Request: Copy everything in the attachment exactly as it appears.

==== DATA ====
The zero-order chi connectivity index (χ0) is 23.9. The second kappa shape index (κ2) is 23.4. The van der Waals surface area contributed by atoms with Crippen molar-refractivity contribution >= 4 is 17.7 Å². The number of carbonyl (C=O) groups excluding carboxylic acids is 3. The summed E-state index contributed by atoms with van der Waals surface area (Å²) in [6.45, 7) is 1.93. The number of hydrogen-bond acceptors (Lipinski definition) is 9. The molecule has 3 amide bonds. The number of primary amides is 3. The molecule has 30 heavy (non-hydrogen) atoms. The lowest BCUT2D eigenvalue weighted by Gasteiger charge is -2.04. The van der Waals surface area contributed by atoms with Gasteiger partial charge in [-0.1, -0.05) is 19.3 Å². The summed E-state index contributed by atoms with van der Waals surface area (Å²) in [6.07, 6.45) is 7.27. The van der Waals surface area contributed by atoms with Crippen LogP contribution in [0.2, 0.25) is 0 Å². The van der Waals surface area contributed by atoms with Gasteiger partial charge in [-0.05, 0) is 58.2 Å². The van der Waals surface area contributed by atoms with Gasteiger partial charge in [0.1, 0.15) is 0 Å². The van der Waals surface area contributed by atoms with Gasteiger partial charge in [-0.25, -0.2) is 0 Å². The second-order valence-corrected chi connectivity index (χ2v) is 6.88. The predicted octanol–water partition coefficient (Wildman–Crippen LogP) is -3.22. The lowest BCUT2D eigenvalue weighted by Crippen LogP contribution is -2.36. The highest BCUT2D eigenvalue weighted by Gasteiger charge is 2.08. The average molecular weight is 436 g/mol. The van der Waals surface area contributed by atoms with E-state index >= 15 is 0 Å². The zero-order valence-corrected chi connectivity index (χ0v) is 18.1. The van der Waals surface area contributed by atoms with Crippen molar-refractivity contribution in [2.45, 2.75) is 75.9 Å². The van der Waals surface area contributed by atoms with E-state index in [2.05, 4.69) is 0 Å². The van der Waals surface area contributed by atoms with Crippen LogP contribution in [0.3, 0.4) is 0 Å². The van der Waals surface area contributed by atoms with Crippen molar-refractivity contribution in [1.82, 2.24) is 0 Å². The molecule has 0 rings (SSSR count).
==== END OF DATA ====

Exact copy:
The zero-order chi connectivity index (χ0) is 23.9. The second kappa shape index (κ2) is 23.4. The van der Waals surface area contributed by atoms with Crippen molar-refractivity contribution >= 4 is 17.7 Å². The number of carbonyl (C=O) groups excluding carboxylic acids is 3. The summed E-state index contributed by atoms with van der Waals surface area (Å²) in [6.45, 7) is 1.93. The number of hydrogen-bond acceptors (Lipinski definition) is 9. The molecule has 3 amide bonds. The number of primary amides is 3. The molecule has 30 heavy (non-hydrogen) atoms. The lowest BCUT2D eigenvalue weighted by Gasteiger charge is -2.04. The van der Waals surface area contributed by atoms with Gasteiger partial charge in [-0.1, -0.05) is 19.3 Å². The summed E-state index contributed by atoms with van der Waals surface area (Å²) in [6.07, 6.45) is 7.27. The van der Waals surface area contributed by atoms with Crippen LogP contribution in [0.2, 0.25) is 0 Å². The van der Waals surface area contributed by atoms with Gasteiger partial charge in [-0.05, 0) is 58.2 Å². The van der Waals surface area contributed by atoms with Gasteiger partial charge in [0.1, 0.15) is 0 Å². The van der Waals surface area contributed by atoms with Gasteiger partial charge in [-0.25, -0.2) is 0 Å². The second-order valence-corrected chi connectivity index (χ2v) is 6.88. The predicted octanol–water partition coefficient (Wildman–Crippen LogP) is -3.22. The lowest BCUT2D eigenvalue weighted by Crippen LogP contribution is -2.36. The highest BCUT2D eigenvalue weighted by Gasteiger charge is 2.08. The average molecular weight is 436 g/mol. The van der Waals surface area contributed by atoms with E-state index >= 15 is 0 Å². The zero-order valence-corrected chi connectivity index (χ0v) is 18.1. The van der Waals surface area contributed by atoms with Crippen molar-refractivity contribution in [2.45, 2.75) is 75.9 Å². The van der Waals surface area contributed by atoms with E-state index in [2.05, 4.69) is 0 Å². The van der Waals surface area contributed by atoms with Crippen LogP contribution in [0.3, 0.4) is 0 Å². The van der Waals surface area contributed by atoms with Crippen molar-refractivity contribution in [1.82, 2.24) is 0 Å². The molecule has 0 rings (SSSR count).